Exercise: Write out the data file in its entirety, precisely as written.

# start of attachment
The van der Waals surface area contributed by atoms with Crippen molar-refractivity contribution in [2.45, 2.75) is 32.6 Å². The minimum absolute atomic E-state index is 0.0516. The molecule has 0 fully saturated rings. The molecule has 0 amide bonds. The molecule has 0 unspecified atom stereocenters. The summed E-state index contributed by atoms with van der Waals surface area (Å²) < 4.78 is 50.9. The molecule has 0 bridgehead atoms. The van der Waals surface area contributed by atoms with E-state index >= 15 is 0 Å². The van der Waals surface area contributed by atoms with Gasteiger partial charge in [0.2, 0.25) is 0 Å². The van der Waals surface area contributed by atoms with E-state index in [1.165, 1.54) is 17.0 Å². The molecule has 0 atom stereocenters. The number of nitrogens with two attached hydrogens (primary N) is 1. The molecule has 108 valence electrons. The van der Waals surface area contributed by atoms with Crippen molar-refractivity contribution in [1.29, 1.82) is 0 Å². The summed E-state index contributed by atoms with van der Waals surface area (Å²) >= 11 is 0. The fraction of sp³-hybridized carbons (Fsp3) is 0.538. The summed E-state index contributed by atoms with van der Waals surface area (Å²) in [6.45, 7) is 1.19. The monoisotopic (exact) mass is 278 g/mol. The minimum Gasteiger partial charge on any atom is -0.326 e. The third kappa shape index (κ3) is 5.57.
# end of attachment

The van der Waals surface area contributed by atoms with Crippen molar-refractivity contribution in [2.45, 2.75) is 32.6 Å². The minimum absolute atomic E-state index is 0.0516. The molecule has 0 fully saturated rings. The molecule has 0 amide bonds. The molecule has 0 unspecified atom stereocenters. The summed E-state index contributed by atoms with van der Waals surface area (Å²) < 4.78 is 50.9. The molecule has 0 bridgehead atoms. The van der Waals surface area contributed by atoms with E-state index >= 15 is 0 Å². The van der Waals surface area contributed by atoms with Gasteiger partial charge in [0.2, 0.25) is 0 Å². The van der Waals surface area contributed by atoms with E-state index in [1.165, 1.54) is 17.0 Å². The molecule has 0 atom stereocenters. The number of nitrogens with two attached hydrogens (primary N) is 1. The molecule has 108 valence electrons. The van der Waals surface area contributed by atoms with Crippen molar-refractivity contribution in [1.29, 1.82) is 0 Å². The summed E-state index contributed by atoms with van der Waals surface area (Å²) >= 11 is 0. The fraction of sp³-hybridized carbons (Fsp3) is 0.538. The summed E-state index contributed by atoms with van der Waals surface area (Å²) in [6.45, 7) is 1.19. The monoisotopic (exact) mass is 278 g/mol. The minimum Gasteiger partial charge on any atom is -0.326 e. The third kappa shape index (κ3) is 5.57.